The fortress was surrounded by a moat. Ivan the Terrible traveled to Vologda in person to supervise the foundation of the fortress on April 28, 1566, the day to cel
The Caucasus or Caucasia is an area situated between the Black Sea and the Caspian Sea and occupied by Russia, Georgia and Armenia. It is home to the Caucasus Mountains, including the Greater Caucasus mountain range, considered a natural barrier between Eastern Europe and Western Asia. Europe's highest mountain, Mount Elbrus, at 5,642 metres is located in the west part of the Greater Caucasus mountain range. On the southern side, the Lesser Caucasus includes the Javakheti Plateau and grows into the Armenian highlands, part of, located in Turkey; the Caucasus region is separated into northern and southern parts – the North Caucasus and Transcaucasus, respectively. The Greater Caucasus mountain range in the north is within the Russian Federation, while the Lesser Caucasus mountain range in the south is occupied by several independent states, namely Georgia, Armenia and the recognised Artsakh Republic; the region is known for its linguistic diversity: aside from Indo-European and Turkic languages, the Kartvelian, Northwest Caucasian, Northeast Caucasian families are indigenous to the area.
The term Caucasus is not only used for the mountains themselves but includes Ciscaucasia and Transcaucasia. According to Alexander Mikaberidze, Transcaucasia is a "Russo-centric" term. Pliny the Elder's Natural History derives the name of the Caucasus from Scythian kroy-khasis. German linguist Paul Kretschmer notes that the Latvian word Kruvesis means "ice". In the Tale of Past Years, it is stated that Old East Slavic Кавкасийскыѣ горы came from Ancient Greek Καύκασος ), according to M. A. Yuyukin, is a compound word that can be interpreted as the "Seagull's Mountain" According to German philologists Otto Schrader and Alfons A. Nehring, the Ancient Greek word Καύκασος is connected to Gothic Hauhs as well as Lithuanian Kaũkas and Kaukarà. British linguist Adrian Room points out that Kau- means "mountain" in Pelasgian; the Transcaucasus region and Dagestan were the furthest points of Parthian and Sasanian expansions, with areas to the north of the Greater Caucasus range impregnable. The mythological Mount Qaf, the world's highest mountain that ancient Iranian lore shrouded in mystery, was said to be situated in this region.
In Middle Persian sources of the Sasanian era, the Caucasus range was referred to as Kaf Kof. The term resurfaced in Iranian tradition on in a variant form when Ferdowsi, in his Shahnameh, referred to the Caucasus mountains as Kōh-i Kāf. "Most of the modern names of the Caucasus originate from the Greek Kaukasos and the Middle Persian Kaf Kof"."The earliest etymon" of the name Caucasus comes from Kaz-kaz, the Hittite designation of the "inhabitants of the southern coast of the Black Sea". It was noted that in Nakh Ков гас means "gateway to steppe" The modern name for the region is similar in the many languages, is between Kavkaz and Kawkaz; the North Caucasus region is known as the Ciscaucasus, whereas the South Caucasus region is known as the Transcaucasus. The Ciscaucasus contains most of the Greater Caucasus mountain range, it consists of Southern Russia the North Caucasian Federal District's autonomous republics, the northernmost parts of Georgia and Azerbaijan. The Ciscaucasus lies between the Black Sea to its west, the Caspian Sea to its east, borders the Southern Federal District to its north.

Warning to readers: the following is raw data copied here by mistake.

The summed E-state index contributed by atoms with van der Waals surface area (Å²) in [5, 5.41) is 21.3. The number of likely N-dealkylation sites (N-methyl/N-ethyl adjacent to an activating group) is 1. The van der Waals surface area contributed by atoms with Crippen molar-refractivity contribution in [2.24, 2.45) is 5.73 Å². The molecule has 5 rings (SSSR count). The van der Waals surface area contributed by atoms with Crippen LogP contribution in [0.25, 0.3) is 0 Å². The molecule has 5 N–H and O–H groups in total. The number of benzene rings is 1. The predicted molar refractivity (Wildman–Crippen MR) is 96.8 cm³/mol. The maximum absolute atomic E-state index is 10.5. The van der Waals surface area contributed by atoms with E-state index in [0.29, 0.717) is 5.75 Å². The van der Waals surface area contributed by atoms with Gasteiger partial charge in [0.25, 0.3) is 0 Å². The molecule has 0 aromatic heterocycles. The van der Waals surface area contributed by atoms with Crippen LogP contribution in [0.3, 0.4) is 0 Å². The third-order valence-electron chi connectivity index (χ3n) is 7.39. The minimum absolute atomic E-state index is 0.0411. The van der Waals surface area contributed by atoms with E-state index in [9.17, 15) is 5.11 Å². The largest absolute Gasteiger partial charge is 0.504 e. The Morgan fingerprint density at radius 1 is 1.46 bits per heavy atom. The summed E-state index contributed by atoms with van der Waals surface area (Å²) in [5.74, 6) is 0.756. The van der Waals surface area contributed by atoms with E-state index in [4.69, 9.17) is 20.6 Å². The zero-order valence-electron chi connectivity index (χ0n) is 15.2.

The two Federal Districts are collectively referred to as "Southern Russia." The Transcaucasus borders the Greater Caucasus range and Southern Russia to its north, the Black Sea and Turkey to its west, the Caspian Sea to its east, Iran to its south. It contains surrounding lowlands. All of Armenia and Georgia are in the South Caucasus; the watershed along the Greater Caucasus range is perceived to be the dividing line between Europe and Southwest Asia. The highest peak in the Caucasus is Mount Elbrus located in western Ciscaucasus, is considered as the highest point in Europe; the Caucasus is one of the culturally diverse regions on Earth. The nation states that comprise the Caucasus today are the post-Soviet states Georgia, Azerbaijan and the Russian Federation; the Russian divisions include Dagestan, Ingushetia, North Ossetia–Alania, Kabardino–Balkaria, Karachay–Cherkessia, Krasnodar Krai and Stavropol Krai, in clockwise order. Three territories in the region claim independence but are recognized as such by only a handful entities: Artsakh and South Ossetia.
Abkhazia and South Ossetia are recognized by the world community as part of Georgia, Artsakh as part of Azerbaijan. The region has language families. There are more than 50 ethnic groups living in the region. No fewer than three language families are unique to the area. In addition, Indo-European languages, such as Armenian and Ossetian, Turkic languages, such as Azerbaijani, Kumyk language and Karachay–Balkar, are spoken in the area. Russian is used as a lingua franca most notably in the North Caucasus; the peoples of the northern and southern Caucasus tend to be either Sunni Muslims, Eastern Orthodox Christians and Armenian Christians. Twelver Shi'